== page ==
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Three Things You Should Never Say To A New Mom


Aug. 15, 2020

When I gave birth to my daughter in the summer of 2013, I didn’t know what to expect. I mean, I knew labor and delivery would be tough. I knew there would be soreness, discomfort, aches, and pain. I knew the newborn days would be trying, and that exhaustion would hit like a freight train. Sleep deprivation, they said, was a b1tch. I knew breastfeeding would be hard, and full of missteps and false starts, and I knew I would be overwhelmed — isn’t every parent? But I didn’t realize how difficult those early days and weeks would be. I didn’t realize how much I would struggle, and how I would lose myself.
So what can you say instead of “it gets better?” How can you support a new parent without saying these three words? Personally, I try to avoid catchphrases and cliches. Instead, I sympathize and empathize. I share my own experiences in a candid, raw and real way. I focus on the positives. I tell new moms (and dads) things like “you’ve got this” and “you’re doing great.” And I listen. I give new parents the space to speak and breathe.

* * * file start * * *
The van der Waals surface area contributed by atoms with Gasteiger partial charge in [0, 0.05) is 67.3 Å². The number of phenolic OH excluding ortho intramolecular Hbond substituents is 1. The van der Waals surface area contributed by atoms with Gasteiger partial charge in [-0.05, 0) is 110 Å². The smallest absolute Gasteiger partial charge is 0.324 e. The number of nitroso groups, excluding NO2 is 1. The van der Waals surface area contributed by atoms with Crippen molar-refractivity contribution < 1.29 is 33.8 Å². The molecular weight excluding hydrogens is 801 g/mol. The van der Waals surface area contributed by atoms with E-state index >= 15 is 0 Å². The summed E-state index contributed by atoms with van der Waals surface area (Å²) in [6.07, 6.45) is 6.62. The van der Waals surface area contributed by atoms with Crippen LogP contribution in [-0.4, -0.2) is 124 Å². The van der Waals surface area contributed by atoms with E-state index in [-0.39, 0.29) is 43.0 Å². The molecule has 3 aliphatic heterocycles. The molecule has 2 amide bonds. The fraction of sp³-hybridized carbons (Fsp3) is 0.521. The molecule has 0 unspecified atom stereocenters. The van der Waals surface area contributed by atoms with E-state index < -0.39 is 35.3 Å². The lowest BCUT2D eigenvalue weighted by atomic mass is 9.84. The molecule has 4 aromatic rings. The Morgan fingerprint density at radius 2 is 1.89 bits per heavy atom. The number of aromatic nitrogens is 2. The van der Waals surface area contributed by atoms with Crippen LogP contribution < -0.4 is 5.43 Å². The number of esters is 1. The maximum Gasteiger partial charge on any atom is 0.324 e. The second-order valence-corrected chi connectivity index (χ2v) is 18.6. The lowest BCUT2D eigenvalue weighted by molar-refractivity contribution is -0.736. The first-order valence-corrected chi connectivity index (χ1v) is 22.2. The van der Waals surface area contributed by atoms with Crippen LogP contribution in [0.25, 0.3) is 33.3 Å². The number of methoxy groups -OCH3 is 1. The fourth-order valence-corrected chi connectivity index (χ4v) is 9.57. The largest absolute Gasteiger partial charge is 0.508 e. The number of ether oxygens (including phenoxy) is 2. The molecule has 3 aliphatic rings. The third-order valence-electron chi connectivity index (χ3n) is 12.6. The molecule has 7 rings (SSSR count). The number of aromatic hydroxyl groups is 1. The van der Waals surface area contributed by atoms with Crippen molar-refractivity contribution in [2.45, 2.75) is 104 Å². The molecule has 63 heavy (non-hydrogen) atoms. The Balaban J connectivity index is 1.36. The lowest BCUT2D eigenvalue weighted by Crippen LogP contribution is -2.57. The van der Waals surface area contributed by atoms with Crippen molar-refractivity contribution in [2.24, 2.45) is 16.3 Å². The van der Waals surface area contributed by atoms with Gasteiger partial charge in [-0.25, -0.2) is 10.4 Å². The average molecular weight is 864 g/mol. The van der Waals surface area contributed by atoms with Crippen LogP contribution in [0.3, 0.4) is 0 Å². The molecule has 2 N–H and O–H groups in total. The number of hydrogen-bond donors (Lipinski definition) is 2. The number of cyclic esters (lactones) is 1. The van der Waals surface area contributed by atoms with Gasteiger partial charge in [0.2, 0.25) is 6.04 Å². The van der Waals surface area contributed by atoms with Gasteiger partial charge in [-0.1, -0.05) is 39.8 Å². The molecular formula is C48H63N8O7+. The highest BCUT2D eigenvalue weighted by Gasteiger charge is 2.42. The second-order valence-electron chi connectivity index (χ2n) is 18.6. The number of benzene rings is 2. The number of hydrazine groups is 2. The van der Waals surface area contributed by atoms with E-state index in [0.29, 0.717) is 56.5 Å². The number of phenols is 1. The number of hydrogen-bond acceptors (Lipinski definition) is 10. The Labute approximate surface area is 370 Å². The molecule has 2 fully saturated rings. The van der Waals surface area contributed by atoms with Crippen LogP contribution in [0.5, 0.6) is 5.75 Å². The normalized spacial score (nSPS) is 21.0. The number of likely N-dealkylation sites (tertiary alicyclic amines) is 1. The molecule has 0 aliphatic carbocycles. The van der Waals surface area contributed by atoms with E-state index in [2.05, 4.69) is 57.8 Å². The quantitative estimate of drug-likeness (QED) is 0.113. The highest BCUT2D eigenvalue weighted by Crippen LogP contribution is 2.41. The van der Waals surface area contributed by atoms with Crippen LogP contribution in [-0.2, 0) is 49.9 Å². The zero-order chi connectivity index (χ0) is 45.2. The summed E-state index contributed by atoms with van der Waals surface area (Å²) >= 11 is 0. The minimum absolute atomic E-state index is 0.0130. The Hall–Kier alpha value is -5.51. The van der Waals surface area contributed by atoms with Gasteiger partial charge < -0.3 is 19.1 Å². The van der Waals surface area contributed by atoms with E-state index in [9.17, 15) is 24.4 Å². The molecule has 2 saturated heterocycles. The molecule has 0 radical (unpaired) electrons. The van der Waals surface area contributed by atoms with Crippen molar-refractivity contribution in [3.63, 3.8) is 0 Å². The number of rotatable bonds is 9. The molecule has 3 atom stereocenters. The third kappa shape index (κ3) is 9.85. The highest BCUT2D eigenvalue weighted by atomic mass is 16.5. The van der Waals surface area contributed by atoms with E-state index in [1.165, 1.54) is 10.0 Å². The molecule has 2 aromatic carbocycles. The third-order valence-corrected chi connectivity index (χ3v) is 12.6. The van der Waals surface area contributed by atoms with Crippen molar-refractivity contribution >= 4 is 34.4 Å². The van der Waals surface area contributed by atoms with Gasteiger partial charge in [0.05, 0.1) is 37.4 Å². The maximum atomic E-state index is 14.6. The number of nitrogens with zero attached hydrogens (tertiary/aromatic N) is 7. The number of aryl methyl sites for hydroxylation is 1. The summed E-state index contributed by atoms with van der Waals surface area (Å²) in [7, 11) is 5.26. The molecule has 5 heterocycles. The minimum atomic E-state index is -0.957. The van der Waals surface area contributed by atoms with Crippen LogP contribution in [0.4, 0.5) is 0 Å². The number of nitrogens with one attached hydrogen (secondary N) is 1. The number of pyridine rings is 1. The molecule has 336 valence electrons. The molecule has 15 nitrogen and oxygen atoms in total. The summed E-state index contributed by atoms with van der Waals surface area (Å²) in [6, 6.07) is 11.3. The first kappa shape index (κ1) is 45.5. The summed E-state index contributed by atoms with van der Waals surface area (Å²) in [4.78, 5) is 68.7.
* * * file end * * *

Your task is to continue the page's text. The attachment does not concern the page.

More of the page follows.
I also try to be honest. I say things like “parenting is tough. It’s okay to be frustrated and sad.” But, I add, “you are not alone.” 
Is this failproof? No. The trials and tribulations remain real. The early days of parenting are rough. But if I had a realistic picture of what to expect — if I knew it was okay to be angry, that it was normal to mourn my old life and feel sad about parenthood, I think I would have coped better. I would have felt less crazy and certainly less alone.
So listen to the new and expectant parents in your life. Love them. And listen to them, without telling them about their brighter future on the horizon — the one they can’t quite see just yet. Because everyone just wants to be heard.
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